Getting the message across: principles of good impact reporting

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It was announced this week that New Philanthropy Capital (in association with a number of other organisations) has launched a consultation on a proposed set of “principles of good impact reporting.” This is an important issue, as many charities and social enterprises struggle to understand the value of their work clearly, or communicate that value to others. A common set of principles for how best to do this could help organisations to focus their own work, to learn from others, and to improve their ability to raise money.

I attended a roundtable discussion event on these impact reporting principles earlier this year. The bulk of the discussion at that event was about the “specific principles” concerning what a good impact report should contain. However, there was also some discussion about the more “general principles” of how to go about doing impact reporting. If the specific principles are the meat of what a CSO should look to consider when producing an impact report, then to my mind these general principles are really “meta-principles” about the notion of impact reporting itself. It is these meta-principles that I want to focus on here.

In order for a set of impact reporting principles to be a positive thing for charities, it is crucial to ensure that trying to follow them does not simply end up imposing new burdens. This is why the first, and most important, meta-principle of impact reporting is proportionality: the level of detail of reporting has to be appropriate to the size and complexity of the CSO. If, for example, an elaborate system of reporting that has been developed for relationships between public sector funders and major charities is taken and used by a donor to try and hold a small charity to account, then this will simply end up creating a lot of unnecessary work for that charity. So it is disproportionate.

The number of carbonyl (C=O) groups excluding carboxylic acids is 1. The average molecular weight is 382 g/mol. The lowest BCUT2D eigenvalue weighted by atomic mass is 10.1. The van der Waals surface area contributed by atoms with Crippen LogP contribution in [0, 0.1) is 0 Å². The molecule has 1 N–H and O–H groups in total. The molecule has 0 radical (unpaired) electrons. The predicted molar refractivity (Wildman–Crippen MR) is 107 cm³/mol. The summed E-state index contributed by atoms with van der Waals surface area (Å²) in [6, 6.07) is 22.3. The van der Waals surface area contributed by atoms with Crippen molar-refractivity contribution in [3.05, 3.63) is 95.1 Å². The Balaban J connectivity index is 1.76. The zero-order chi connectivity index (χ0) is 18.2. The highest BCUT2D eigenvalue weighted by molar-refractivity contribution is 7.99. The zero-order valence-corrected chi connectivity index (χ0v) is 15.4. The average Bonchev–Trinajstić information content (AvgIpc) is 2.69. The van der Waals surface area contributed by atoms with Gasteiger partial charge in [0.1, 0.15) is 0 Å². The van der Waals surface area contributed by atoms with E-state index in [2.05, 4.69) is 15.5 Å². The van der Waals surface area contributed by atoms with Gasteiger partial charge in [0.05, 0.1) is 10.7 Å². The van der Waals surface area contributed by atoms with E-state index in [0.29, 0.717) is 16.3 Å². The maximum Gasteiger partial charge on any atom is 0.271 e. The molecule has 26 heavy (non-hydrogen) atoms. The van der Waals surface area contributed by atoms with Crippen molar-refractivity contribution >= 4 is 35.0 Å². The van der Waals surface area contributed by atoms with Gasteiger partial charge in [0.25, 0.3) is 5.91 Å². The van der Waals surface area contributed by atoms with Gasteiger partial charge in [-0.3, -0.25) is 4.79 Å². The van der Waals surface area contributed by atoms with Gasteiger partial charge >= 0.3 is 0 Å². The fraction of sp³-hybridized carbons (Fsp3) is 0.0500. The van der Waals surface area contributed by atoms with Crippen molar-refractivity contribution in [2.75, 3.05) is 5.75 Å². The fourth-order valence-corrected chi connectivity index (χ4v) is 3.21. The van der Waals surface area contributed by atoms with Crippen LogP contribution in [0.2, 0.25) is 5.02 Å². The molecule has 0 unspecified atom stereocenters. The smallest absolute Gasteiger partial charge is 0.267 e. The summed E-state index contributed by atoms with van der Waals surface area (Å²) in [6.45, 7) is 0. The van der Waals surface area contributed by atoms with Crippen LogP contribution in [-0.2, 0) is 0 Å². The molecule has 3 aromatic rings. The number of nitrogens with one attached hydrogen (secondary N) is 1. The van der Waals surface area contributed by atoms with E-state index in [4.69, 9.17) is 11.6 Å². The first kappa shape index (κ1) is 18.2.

The above example also demonstrates one of the other key things to bear in mind when thinking about impact reporting, namely audience. This is linked to the proportionality requirement, as what counts as a suitable level of detail for reporting should be partly dictated by the nature of the reporting CSO and partly by the needs of the recipient of the information. This is not to say that it is reasonable for a funder to demand a greater level of detail just because they feel like it- funders should take on board the message about proportionality and tailor their requests accordingly. Rather it means that a CSO may be able to give less information in some cases, because it is more appropriate for the particular audience they are dealing with. More information is not always better, as it can just end up becoming noise that makes it harder to get to the things people really want to know.

The question of who is the intended audience for an impact report leads on to another issue: that of transparency. Ideally, impact reporting should be clear, open and honest, as CSOs should recognise the importance of maintaining the trust of their supporters and beneficiaries. However, being truly transparent means being open about failures as well as success, and whether CSOs are willing to do so might depend on what sort of audience they are talking to. While a CSO might be happy to talk about where it went wrong in the context of a discussion with other CSOs intended to produce shared learning, it will probably be less likely to do so when talking to existing or potential donors if it thinks that will risk putting them off. The longer-term aim should definitely be complete transparency, but this may well require a more mature understanding on the part of donors and beneficiaries of the value of identifying and learning from failure.

In an ideal world, all CSOs would have a clear idea of why they are here, what they are aiming to achieve, how their activities contribute towards this goal, how they measure success and how they learn from their experiences to improve themselves. In reality, the idea of “principles of impact reporting” is just a way of distilling these requirements and giving CSOs some pointers on how best to communicate their understanding of themselves and their work to others. As outlined above, there are obviously challenges to making this work, but the direction of travel is certainly encouraging.

Rhodri Davies

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